How the body becomes septic.
Sepsis is the term used for an infection of the blood. Sepsis can occur when a bacteria, virus or fungus, has entered the body and has caused infection. This infection then makes its way into the bloodstream, allowing the contaminant to spread throughout the entire body. The body, in an effort to fight the infection, causes inflammation to occur, which then allows the formation of tiny blood clots in the blood vessels. The body has produced these clots as a way of stopping the infection from spreading, but at the same time, has limited the ability of the immune system to fight off the infection, or break down the blood clots. The blood clots in the vessels reduce the flow of blood to organs in the body. The heart beats faster and harder in an effort to pump the oxygenated blood to all the organs. The organs do not receive enough blood and oxygen, thereby causing possible damage to the organs and the skin tissue. This in turn causes the chemicals released by the immune system to go out of control. The body is unable to contain the infection, allowing the poisonous bacteria to spread, causing the person to become septic, which if untreated, can cause death.
The bacterium E Coli.
E. Coli is the most common bacteria known to cause blood infections. Although the E. Coli bacteria are found normally in the digestive tract, there are more serious strains that can be ingested by eating beef, fruits and vegetables that are contaminated. The E. Coli bacterium can make its way from the digestive tract and into the blood system, causing a serious blood infection. E. Coli can be found in the beef itself, but further contamination takes place when the manure from a cow, which is infected with E. Coli bacteria, is used for fertilizer on other products that are consumed.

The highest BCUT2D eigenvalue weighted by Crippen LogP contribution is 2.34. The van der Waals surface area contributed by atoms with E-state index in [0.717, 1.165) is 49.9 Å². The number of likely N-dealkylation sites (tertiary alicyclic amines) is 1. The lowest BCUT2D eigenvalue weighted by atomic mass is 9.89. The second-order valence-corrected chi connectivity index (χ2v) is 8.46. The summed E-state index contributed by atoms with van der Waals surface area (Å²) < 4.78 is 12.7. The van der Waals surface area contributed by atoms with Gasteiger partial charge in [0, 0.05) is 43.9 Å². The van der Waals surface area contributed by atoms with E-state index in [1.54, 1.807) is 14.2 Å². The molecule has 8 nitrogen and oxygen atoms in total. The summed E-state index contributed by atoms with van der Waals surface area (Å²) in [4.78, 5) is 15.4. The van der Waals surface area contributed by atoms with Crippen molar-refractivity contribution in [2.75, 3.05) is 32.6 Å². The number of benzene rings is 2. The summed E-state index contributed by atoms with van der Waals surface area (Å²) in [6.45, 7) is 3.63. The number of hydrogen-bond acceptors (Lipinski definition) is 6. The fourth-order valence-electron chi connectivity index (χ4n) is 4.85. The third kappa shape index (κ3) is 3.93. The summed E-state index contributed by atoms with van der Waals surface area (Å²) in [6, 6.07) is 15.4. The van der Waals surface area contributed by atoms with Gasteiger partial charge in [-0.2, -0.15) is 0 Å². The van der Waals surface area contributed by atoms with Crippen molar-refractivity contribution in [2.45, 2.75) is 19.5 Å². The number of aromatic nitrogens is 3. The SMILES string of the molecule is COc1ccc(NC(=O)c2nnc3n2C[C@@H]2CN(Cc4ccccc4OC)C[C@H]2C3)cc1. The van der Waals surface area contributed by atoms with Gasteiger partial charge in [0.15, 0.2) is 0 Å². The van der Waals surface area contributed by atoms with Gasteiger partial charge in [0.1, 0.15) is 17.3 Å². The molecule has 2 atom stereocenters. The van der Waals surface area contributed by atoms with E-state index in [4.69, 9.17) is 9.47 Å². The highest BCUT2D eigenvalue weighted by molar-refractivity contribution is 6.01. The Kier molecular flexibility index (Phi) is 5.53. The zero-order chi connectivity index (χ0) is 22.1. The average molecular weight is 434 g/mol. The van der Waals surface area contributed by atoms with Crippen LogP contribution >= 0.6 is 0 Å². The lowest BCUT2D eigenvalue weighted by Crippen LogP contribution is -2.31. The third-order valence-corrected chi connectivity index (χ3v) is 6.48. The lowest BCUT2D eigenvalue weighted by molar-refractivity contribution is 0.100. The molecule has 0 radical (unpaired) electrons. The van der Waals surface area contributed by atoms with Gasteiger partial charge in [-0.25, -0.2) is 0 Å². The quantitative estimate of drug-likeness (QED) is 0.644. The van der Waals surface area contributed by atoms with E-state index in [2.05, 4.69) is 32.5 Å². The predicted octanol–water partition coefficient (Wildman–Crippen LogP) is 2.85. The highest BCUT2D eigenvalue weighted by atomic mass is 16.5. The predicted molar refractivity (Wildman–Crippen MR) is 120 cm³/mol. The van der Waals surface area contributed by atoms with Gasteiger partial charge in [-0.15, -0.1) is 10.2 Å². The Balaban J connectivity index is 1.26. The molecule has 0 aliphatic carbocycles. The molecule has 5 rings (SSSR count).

Viral blood infections.
HIV and hepatitis C are both forms of viral blood infections. The infected blood coming into contact with a person's skin cannot transmit the HIV virus. In most cases, the infected blood would have to come into direct contact with an open sore, cut or scrape, but could occur in other forms of transmission, such as breastfeeding or biting. Hepatitis C, is transmitted when the infected blood from a person with the virus, comes into direct contact with another person's blood. This causes the infection to be transmitted. Transfusions with contaminated blood, and the sharing of contaminated needles are thought to be the most prevalent ways of contracting the hepatitis C virus.
Fungal blood infections occur when the body is in a state of immune deficiency. This can be due to a disease, illness or surgery. The body has fungus on it normally, but if the conditions are just right, the fungus can erupt and multiply and spread throughout the entire body. This infection may be only on the skin, or inside the body or both.
Due to the many ways a person can contract infection, it is important to maintain good hygiene. Always, thoroughly wash all fruits and vegetables. Cook all meats so that no pinkish color is observed. Tend all wounds, even the smallest scrape, by washing the affected area and using topical antibiotic. By taking preventive measures, you are better able to prevent the possibility of contracting the germs that cause blood infections.